Perhaps the most notable features of the +12+other-non+19 subgroup concerned the high incidence of clinical/laboratory autoimmune manifestations12 (4 of 9 cases with available information, 45%) and other malignancies13 (5 of 10 cases with additional information, 50%). High incidence of clinical/laboratory autoimmune manifestations included: autoimmune hemolytic anemia (n=2), a positive direct antiglobulin (n=1), and rheumatoid factor test (n=1); 3 of 4 of these cases never required treatment for their CLL. Other co-existing malignancies concerned: prostate cancer (n=2), bladder cancer (n=1), adenocarcinoma of the uterus (n=1), and basal cell carcinoma of the skin (n=1); one of these 5 cases never received any treatment for CLL, while 3 of the remaining 4 were diagnosed with the other malignancy prior to receiving any CLL-specific treatment. Altogether, the link with malignancy identified in our study is intriguing, however, it does require further investigation in larger patient cohorts.
Comparative assessment of the two subgroups reported above, namely +12+19 CLL and +12+other-non+19 CLL, revealed significant differences regarding heavy IgG-isotype expression (P<0.0001) as well as the incidence of del(13q) (P=0.001), autoimmune manifestations (P=0.013), and second malignancies (P=0.018) (Table 1). Comparisons were also made to 65 cases of the present series carrying isolated +12 as detected by classic cytogenetic analysis, illustrating that the two subgroups reported here display distinct subgroup-biased profiles (Table 1). In particular, both subgroups were enriched for M-CLL compared to isolated +12 CLL (P<0.001 and P=0.032 for +12+19 and +12+other-non+19, respectively). The +12+19 CLL subgroup also differed significantly from isolated +12 cases regarding age at diagnosis (younger in the +12+19 CLL subgroup), higher incidence of IgG-switched heavy and lambda light chains, CD38 positivity as well as higher incidence of co-existing del(13q) (P=0.001). As regards the +12+other-non+19 CLL subgroup, comparison to isolated +12 cases disclosed a significantly higher incidence of autoimmune manifestations and other malignancies. Finally, both subgroups experienced a more indolent clinical course compared to cases with isolated +12, reflected in a significantly longer overall survival (OS). In fact, whereas a median OS of 7.9 years was observed for cases with isolated +12, the median OS for +12+other-non+19 subgroup was 16 years, while that of the +12+19 subgroup had not yet been reached at the time of writing (P=0.033 and P=0.013, respectively) (Figure 2). These findings corroborate previous reports that cytogenetic complexity defined by solely numerical aberrations within CLL should not automatically be considered to be an unfavorable prognostic marker. That said, it should be acknowledged that the favorable clinical outcome within +12,+19 and +12,+other-non19 subgroups might be attributed to their enrichment for M-CLL (Online Supplementary Figure S2).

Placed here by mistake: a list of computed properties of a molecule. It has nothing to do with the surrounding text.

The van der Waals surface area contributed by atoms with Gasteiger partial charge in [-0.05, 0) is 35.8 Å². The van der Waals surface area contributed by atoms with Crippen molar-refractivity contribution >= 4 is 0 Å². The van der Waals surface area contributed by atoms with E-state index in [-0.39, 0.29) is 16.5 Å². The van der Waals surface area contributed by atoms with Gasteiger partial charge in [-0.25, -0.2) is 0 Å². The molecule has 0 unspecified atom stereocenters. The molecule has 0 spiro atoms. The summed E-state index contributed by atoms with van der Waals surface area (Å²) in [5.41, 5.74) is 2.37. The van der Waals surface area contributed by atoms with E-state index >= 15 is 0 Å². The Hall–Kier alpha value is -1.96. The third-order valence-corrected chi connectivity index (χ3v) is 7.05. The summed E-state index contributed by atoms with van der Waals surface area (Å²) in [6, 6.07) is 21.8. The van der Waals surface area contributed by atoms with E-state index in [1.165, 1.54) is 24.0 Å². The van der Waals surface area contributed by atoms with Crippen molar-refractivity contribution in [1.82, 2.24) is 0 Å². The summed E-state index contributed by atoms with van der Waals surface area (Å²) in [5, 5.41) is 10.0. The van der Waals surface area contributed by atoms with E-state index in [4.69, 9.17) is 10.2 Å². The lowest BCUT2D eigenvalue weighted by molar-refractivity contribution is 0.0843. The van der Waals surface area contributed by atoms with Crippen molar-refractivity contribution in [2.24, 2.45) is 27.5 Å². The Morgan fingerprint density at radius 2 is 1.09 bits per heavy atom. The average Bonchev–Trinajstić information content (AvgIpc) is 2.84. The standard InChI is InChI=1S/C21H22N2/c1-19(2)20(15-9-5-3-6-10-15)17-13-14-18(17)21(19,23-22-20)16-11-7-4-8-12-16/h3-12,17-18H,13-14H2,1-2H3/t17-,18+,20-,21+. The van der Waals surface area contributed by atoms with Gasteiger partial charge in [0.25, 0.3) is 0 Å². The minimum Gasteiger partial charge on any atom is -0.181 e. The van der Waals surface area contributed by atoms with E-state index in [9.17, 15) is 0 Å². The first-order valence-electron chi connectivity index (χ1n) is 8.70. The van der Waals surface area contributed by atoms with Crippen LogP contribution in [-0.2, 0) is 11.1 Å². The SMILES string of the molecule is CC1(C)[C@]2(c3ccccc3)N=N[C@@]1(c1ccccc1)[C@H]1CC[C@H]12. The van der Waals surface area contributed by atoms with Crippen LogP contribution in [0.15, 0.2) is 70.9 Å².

Amongst various host- and tumor-related parameters assessed for their prognostic/predictive relevance, cytogenetic aberrations and recurrent gene mutations have attracted the greatest interest.15147 Trisomy 12 is the second most frequent recurrent chromosomal aberration in CLL and is associated with clinical and biological heterogeneity, potentially linked to the presence of additional genomic aberrations. This concept is reinforced by our present findings regarding the biological background and clinical presentation/outcome of subgroups of +12 CLL patients defined by the presence of extra trisomies. These subgroups seem to differ from patients with isolated +12, while also exhibiting a constellation of biological and clinical features whose co-occurrence is not likely to be incidental.
This conclusion is also supported by our query for CLL cases with trisomy 19 in the Mitelman Database of Chromosome Aberrations and Gene Fusions in Cancer (available from: http://cgap.nci.nih.gov/Chromosomes/Mitelman) which retrieved 66 cases, of which 56 (85%) displayed a co-existing +12. Taking all the above into consideration, +19 in CLL appears to be heavily biased to patients carrying +12, suggesting a unique pathway of clonal evolution. As for the +12+other-non+19 subgroup, although caution is warranted due to the low number of cases, the lack of any structural chromosomal aberration and paucity of recurrent gene mutations is noteworthy.
In conclusion, we report the existence of subgroups within +12 CLL defined by the presence of extra trisomies, associated with subgroup-biased profiles of potential clinical relevance. The biological mechanisms underlying both the acquisition of additional chromosomes and, in particular, the specific phenotypes of these subgroups, still have to be clarified.